Aruba strikes down wired, wireless silos

Extends wireless services to wired Ethernet; slashes physical port requirements

Many IT departments would like to provision, secure and manage wired Ethernet and wireless LANs together as one big network.

After all, WLANs are no longer just small, add-on networks of casual convenience. In fact, WLANs are starting to surpass Ethernet as the default access network in many large enterprises.

IN DEPTH: Wi-Fi 802.11n: Still evolving

Can IT budgets continue to support service silos across the two environments? Aruba Networks thinks not. So it's putting its money where its mouth is by extending its wireless services, security and management tools to wired Ethernet environments -- a reversal from the unification steps taken to date by some wired Ethernet switch vendors to extend some of their tools wirelessly.

Amid several supporting product announcements, Aruba today rolled out a context-aware networking architecture it calls Mobile Virtual Enterprise (MOVE). The company says MOVE -- enabled largely by the company's new S3500 Mobility Access Switch running ArubaOS Mobility Services -- unites wired and wireless services and policy-setting measures by being able to fingerprint the type of device, mobile operating system and application a user is running.

That information combined with the user ID means that "you can plug any device into any port and you're going to get user, device application and location awareness" with the ability to set and enforce policies to match, says Scott Calzia, Aruba senior manager of marketing.

MOVE focuses on "bringing the same services to any access type, wired or wireless," he adds, while reducing the number of physical ports enterprises must nail up to each user.

The architecture also eliminates having to set up VLANs for every type of device that might come into the environment, notes Ben Gibson, Aruba chief marketing officer.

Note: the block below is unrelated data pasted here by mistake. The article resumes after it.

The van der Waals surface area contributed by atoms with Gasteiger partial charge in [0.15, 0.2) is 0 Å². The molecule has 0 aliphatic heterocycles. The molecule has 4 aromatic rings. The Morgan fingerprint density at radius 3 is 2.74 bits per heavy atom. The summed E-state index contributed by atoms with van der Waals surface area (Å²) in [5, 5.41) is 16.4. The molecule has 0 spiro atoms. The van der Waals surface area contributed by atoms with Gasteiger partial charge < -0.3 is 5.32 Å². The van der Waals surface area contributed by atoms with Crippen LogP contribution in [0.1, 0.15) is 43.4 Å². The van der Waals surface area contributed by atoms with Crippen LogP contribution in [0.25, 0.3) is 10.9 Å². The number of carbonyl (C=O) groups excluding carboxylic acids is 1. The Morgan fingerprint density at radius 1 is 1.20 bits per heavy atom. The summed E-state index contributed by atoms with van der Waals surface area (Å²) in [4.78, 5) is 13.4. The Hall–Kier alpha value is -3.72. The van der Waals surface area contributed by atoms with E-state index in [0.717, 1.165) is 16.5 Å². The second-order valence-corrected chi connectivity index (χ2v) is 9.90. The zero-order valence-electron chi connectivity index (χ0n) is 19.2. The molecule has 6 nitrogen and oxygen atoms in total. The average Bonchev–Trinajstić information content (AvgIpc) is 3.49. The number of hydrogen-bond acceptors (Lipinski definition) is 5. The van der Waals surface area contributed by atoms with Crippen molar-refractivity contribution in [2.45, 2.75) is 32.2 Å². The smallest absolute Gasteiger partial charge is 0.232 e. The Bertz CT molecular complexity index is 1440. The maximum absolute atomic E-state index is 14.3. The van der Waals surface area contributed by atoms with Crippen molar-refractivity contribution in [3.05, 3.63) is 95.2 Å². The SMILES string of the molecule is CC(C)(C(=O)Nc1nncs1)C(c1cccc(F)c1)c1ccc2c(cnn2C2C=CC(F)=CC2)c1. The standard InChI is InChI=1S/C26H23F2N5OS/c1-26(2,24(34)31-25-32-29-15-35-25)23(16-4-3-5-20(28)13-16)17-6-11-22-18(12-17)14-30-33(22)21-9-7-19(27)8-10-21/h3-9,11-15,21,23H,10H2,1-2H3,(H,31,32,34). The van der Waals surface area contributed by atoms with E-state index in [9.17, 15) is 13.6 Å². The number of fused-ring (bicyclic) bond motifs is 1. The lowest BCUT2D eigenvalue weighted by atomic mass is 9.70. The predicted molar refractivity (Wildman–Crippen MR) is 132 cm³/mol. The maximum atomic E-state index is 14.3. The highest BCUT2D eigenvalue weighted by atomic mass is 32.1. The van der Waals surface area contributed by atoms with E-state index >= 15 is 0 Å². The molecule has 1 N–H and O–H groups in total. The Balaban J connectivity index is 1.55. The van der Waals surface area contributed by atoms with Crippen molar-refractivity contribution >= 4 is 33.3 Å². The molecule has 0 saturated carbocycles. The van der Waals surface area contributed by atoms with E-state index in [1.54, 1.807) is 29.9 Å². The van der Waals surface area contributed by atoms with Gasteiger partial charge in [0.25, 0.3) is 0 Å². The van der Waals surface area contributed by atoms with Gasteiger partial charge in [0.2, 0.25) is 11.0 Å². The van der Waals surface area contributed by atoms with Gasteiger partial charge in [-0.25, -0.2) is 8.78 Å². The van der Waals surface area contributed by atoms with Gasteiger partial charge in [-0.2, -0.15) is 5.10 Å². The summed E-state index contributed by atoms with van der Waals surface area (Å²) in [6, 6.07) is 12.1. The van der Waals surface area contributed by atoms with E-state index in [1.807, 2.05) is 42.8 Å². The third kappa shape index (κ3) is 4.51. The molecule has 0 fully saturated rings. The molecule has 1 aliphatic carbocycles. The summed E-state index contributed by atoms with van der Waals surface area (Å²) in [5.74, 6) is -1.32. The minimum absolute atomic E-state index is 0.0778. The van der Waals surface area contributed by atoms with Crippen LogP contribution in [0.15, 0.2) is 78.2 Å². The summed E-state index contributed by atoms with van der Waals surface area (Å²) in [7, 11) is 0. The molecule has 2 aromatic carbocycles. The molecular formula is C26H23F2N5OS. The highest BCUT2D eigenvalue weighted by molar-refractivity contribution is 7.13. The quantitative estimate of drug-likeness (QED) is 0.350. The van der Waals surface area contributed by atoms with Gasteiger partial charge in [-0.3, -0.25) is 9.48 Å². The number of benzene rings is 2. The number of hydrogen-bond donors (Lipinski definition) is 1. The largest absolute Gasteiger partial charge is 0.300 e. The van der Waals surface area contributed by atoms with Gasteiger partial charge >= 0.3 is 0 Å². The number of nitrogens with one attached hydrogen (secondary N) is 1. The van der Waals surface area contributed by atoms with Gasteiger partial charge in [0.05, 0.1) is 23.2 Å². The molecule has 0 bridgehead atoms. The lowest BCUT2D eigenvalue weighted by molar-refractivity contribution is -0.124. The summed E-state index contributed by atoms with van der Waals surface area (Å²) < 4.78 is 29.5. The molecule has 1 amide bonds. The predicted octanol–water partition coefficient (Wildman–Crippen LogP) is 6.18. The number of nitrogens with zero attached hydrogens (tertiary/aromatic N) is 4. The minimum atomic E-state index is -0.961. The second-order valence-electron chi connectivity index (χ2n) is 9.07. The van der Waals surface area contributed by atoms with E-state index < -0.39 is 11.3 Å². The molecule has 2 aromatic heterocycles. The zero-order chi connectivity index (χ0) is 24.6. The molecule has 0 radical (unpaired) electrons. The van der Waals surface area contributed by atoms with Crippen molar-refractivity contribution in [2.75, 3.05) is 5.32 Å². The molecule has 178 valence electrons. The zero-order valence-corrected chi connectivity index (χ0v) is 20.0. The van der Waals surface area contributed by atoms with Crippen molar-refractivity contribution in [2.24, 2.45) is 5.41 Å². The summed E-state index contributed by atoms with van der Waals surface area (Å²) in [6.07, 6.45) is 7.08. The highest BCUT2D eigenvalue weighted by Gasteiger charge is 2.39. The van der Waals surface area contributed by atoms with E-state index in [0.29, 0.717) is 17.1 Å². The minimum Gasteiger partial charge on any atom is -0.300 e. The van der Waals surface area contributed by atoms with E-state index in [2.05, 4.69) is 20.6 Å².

ATB Financial in Edmonton, Alberta, Canada, for example, is testing the S3500 switch and intends to roll it out midsummer for possible use across 165 branch locations. Pat Wren, managing director of operations, says that by moving away from physical port-based configurations, "We save about $200,000 for every new branch from a cabling point of view."

ATB lights up two to four new branches a year, he says, and the plan is to eventually install Aruba's new unified wired/wireless switch instead of Cisco Integrated Services Routers (ISRs).

Rather than programming Cisco Ethernet switches and Aruba wireless controllers separately, ATB says it can program policies in Aruba mobility controllers in the data center. The Aruba switches "inherit" the policies and enforce them locally in the wiring closet.

"Now, we're not restricted by port allocation," Wren says. "We can identify devices at the control level with more specific information so we can control what that device can do with more granular security."

Aruba also announced "Aruba Instant," which allows highly distributed sites to virtualize controller capabilities and move them out to local APs for faster performance and protection against WAN failures. And the company also announced a pair of dual-band 802.11n APs supporting three spatial streams, the AP-134 (external antennas) and AP-135 (internal antennas).

It closely followed HP in upping the number of spatial streams generally supported from two to three, which brings basic data connect rates to 900Mbps per dual-radio AP.

HP, when it recently announced its faster APs, also said it had integrated wired and wireless functions in its HP Intelligent Management Center (IMC) Enterprise Edition and ProCurve Manager (PCM) for mid-tier companies.

To date, Enterasys has been perhaps the most advanced at wired-wireless integration, allowing administrators to use a common policy engine to create and enforce policies across both wired and wireless domains. Enterasys also announced last month that it has virtualized its management platform, offering cloud- or premises-based WLAN management similar to virtualized offerings from the likes of Aruba, Aerohive, Meraki, Bluesocket and others.

Learn more about this topic

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Copyright © 2011 IDG Communications, Inc.

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